The slope ratios for the California IDEA age-resolved snapshot and constant-age tracking trends suggest that about 80% of the tracked increase in California autism is ''real'' as opposed to due to better diagnosis, both for birth year intervals 1988 to 1994–1997 and 1993 to 1999–2002 (Figure 1). These results are relatively insensitive to the choice of tracking age, within the range of 8 to 11 (Additional file 1: Figure S2a, Table 1). The California results are similar to and within the standard deviation of the mean results across the United States (Table 1). The latter suggest that 77 ± 8% of the tracked increase over birth years 1988 to 1994–1997 is real and that about 74 ± 8% of the tracked increase over birth years 1993 to 1999–2002 is real.
In the above calculations, the birth year period from 1988 to 1994–1997 was the earliest interval used to derive a linear trend. Attempts were made to calculate linear tracking slopes beginning as early as 1985, but the error in those slopes exceeded 10% for all but a few states, suggesting that temporal trend could not be approximated well with a linear fit. This problem was traced back to an upward inflection in the IDEA constant-age tracking data around birth year 1988 (evident in Figure 1 for California and in many other states in Additional file 1: Figure S1). This inflection is also evident in the 2002 age-resolved snapshot for California and a number of states (Additional file 1: Figure S1). However, the slope errors of the snapshot-based trends for most states were less sensitive to the use of 1985 instead of 1988 as a start year than were the slope errors of the constant-age tracking trends. The snapshot data were more variable in general, and for this reason a slightly looser standard (slope error < 15%) was applied to them for inclusion in Table 1. The slope errors of < 10% (tracking) and < 15% (snapshot) were used as criteria to filter out states with erratic data and to identify those for which the temporal trend could be approximated well as a linear slope.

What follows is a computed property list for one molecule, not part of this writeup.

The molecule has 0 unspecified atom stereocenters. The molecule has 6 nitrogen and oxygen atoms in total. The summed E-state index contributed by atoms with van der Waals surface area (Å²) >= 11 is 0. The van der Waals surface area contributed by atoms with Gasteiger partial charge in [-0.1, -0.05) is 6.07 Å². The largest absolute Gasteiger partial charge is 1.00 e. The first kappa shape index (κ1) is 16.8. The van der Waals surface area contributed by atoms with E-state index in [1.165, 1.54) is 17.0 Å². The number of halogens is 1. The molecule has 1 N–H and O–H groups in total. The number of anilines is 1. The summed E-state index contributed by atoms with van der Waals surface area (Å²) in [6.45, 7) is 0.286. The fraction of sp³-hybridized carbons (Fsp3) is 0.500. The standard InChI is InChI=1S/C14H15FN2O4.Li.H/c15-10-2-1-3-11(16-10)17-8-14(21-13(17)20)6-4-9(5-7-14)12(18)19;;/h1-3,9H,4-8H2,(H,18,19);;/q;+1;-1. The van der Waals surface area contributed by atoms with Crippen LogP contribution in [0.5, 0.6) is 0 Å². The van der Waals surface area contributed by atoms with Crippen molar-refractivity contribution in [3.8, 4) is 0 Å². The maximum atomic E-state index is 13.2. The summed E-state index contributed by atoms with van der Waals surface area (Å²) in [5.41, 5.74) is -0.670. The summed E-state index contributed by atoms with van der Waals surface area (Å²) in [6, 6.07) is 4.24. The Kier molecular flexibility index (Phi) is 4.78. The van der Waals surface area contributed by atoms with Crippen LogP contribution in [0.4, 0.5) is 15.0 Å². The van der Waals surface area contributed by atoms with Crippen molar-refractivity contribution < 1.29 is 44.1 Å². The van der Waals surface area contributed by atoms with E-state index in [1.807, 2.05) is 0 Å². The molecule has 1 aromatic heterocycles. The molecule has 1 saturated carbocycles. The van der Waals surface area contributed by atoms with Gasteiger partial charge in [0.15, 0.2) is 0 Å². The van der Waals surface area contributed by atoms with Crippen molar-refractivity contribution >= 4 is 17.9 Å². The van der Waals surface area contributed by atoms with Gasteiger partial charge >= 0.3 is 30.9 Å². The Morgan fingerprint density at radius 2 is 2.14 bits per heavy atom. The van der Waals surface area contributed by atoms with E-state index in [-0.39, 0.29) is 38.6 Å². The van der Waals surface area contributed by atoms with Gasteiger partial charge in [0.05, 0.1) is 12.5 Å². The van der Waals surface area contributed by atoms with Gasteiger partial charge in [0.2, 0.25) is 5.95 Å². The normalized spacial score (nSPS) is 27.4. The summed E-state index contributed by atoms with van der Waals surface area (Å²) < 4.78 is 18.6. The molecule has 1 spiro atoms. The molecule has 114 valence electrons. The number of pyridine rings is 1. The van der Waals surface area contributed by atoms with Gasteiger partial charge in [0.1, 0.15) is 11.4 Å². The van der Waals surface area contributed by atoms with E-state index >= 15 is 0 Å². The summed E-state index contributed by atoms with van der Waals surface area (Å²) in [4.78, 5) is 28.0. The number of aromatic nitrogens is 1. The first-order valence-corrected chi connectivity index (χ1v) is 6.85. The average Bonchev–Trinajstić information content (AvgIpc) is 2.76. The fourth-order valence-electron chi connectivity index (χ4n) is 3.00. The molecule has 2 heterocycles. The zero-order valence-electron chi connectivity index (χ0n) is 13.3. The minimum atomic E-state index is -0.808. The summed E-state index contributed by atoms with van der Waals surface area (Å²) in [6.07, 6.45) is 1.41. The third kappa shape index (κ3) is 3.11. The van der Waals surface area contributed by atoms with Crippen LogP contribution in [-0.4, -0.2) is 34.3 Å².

Comparison of the slopes of the 2002 age-resolved snapshots for CDDS and California IDEA data shows that IDEA has a steeper trend than CDDS (3.4 vs. 2.6 per 104 yr-1) over the overlapping 1988–1995 birth year interval (Figure 2). The absolute IDEA numbers are also about 40% higher on average than CDDS. Comparison of the CDDS and IDEA 5 year-old tracking slopes over the overlapping1995-2001 birth year interval shows that the IDEA trend is more than 50% larger than the CDDS trend (6.4 vs. 4.1 per 104 per year) and that the absolute IDEA prevalence is again about 40% higher on average than CDDS prevalence. Comparison of the two CDDS curves in Figure 2 for the overlapping 1990–1995 birth year interval shows that the CDDS 2002 snapshot data are about 40% higher on average than the CDDS 5 year-old tracking data, suggesting under-ascertainment among the 5 year-olds. Under-ascertainment among 5 year-olds relative to 10 year-olds is also evident in IDEA constant-age tracking data for all states in Additional file 1: Figure S1.
Trends in suspected environmental factors
Most of the suspected environmental factors examined have flat, decreasing, or mixed but recently decreasing trends. A relative few stand out as having increasing trends that are positively correlated to varying degrees to the rise in autism. A summary of the temporal trends over the 1970–2005 time frame of the autism data is as follows:
Lead, PCBs, dioxins, organochlorine pesticides, vehicular emissions, air pollution, PAHs.
Trends mixed but recently decreasing
Organophosphate pesticides, PFCs, postnatal vaccine thimerosal. These compounds increased during the early part of the 1970–2005 period but began decreasing at some point during the later period.
Phthalates, atmospheric Hg, total blood Hg. These compounds have relatively flat temporal trends over the time period of available data (dating back only to the early to late 1990s for the U.S.).
BPA. For BPA, German data suggest a decreasing trend since about 1997 but U.S. data are only available since 2003 and were therefore considered inconclusive (Additional file 1: Figure S15).
Polybrominated diphenyl ethers (PBDEs), cumulative aluminum adjuvants, cumulative total immunizations, glyphosate, maternal obesity.
Zie verder bovenstaande link voor de complete publicatie, de waarschijnlijk de meest uitgebreide tot nu met een enorme misser de invloed van EMV wordt niet genoemd, zie daarvoor: